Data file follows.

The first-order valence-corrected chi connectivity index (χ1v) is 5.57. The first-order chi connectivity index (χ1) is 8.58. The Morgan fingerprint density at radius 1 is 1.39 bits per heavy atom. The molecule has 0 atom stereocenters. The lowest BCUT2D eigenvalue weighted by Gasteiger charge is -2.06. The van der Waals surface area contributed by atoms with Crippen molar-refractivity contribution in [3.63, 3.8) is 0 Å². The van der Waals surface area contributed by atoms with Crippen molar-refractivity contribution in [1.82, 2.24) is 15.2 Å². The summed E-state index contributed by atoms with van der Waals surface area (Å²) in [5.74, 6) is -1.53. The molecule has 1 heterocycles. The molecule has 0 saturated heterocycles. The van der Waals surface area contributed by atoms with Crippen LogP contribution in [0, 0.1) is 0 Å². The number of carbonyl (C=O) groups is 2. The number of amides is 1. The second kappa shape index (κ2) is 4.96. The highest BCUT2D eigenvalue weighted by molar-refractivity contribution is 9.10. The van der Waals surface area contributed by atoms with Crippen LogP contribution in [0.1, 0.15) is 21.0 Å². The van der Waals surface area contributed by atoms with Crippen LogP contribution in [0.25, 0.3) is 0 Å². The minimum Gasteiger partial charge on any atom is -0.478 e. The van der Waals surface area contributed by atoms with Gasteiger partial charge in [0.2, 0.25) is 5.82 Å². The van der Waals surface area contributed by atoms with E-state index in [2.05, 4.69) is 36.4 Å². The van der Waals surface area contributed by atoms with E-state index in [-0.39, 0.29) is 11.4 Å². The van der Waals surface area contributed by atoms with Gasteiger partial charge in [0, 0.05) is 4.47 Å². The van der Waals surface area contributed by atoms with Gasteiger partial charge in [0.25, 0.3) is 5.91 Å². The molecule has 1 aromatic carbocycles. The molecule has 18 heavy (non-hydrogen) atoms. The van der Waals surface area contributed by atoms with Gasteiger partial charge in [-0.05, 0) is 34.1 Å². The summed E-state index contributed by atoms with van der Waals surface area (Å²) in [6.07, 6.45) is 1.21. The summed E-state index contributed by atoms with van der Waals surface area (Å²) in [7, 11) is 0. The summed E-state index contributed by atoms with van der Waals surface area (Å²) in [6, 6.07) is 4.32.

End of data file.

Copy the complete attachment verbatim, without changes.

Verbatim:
The first-order valence-corrected chi connectivity index (χ1v) is 5.57. The first-order chi connectivity index (χ1) is 8.58. The Morgan fingerprint density at radius 1 is 1.39 bits per heavy atom. The molecule has 0 atom stereocenters. The lowest BCUT2D eigenvalue weighted by Gasteiger charge is -2.06. The van der Waals surface area contributed by atoms with Crippen molar-refractivity contribution in [3.63, 3.8) is 0 Å². The van der Waals surface area contributed by atoms with Crippen molar-refractivity contribution in [1.82, 2.24) is 15.2 Å². The summed E-state index contributed by atoms with van der Waals surface area (Å²) in [5.74, 6) is -1.53. The molecule has 1 heterocycles. The molecule has 0 saturated heterocycles. The van der Waals surface area contributed by atoms with Crippen LogP contribution in [0, 0.1) is 0 Å². The number of carbonyl (C=O) groups is 2. The number of amides is 1. The second kappa shape index (κ2) is 4.96. The highest BCUT2D eigenvalue weighted by molar-refractivity contribution is 9.10. The van der Waals surface area contributed by atoms with Crippen LogP contribution in [0.1, 0.15) is 21.0 Å². The van der Waals surface area contributed by atoms with Crippen LogP contribution in [0.25, 0.3) is 0 Å². The minimum Gasteiger partial charge on any atom is -0.478 e. The van der Waals surface area contributed by atoms with Gasteiger partial charge in [0.2, 0.25) is 5.82 Å². The van der Waals surface area contributed by atoms with E-state index in [2.05, 4.69) is 36.4 Å². The van der Waals surface area contributed by atoms with E-state index in [-0.39, 0.29) is 11.4 Å². The van der Waals surface area contributed by atoms with Gasteiger partial charge in [0, 0.05) is 4.47 Å². The van der Waals surface area contributed by atoms with Gasteiger partial charge in [0.25, 0.3) is 5.91 Å². The molecule has 1 aromatic carbocycles. The molecule has 18 heavy (non-hydrogen) atoms. The van der Waals surface area contributed by atoms with Gasteiger partial charge in [-0.05, 0) is 34.1 Å². The summed E-state index contributed by atoms with van der Waals surface area (Å²) in [6.07, 6.45) is 1.21. The summed E-state index contributed by atoms with van der Waals surface area (Å²) in [7, 11) is 0. The summed E-state index contributed by atoms with van der Waals surface area (Å²) in [6, 6.07) is 4.32.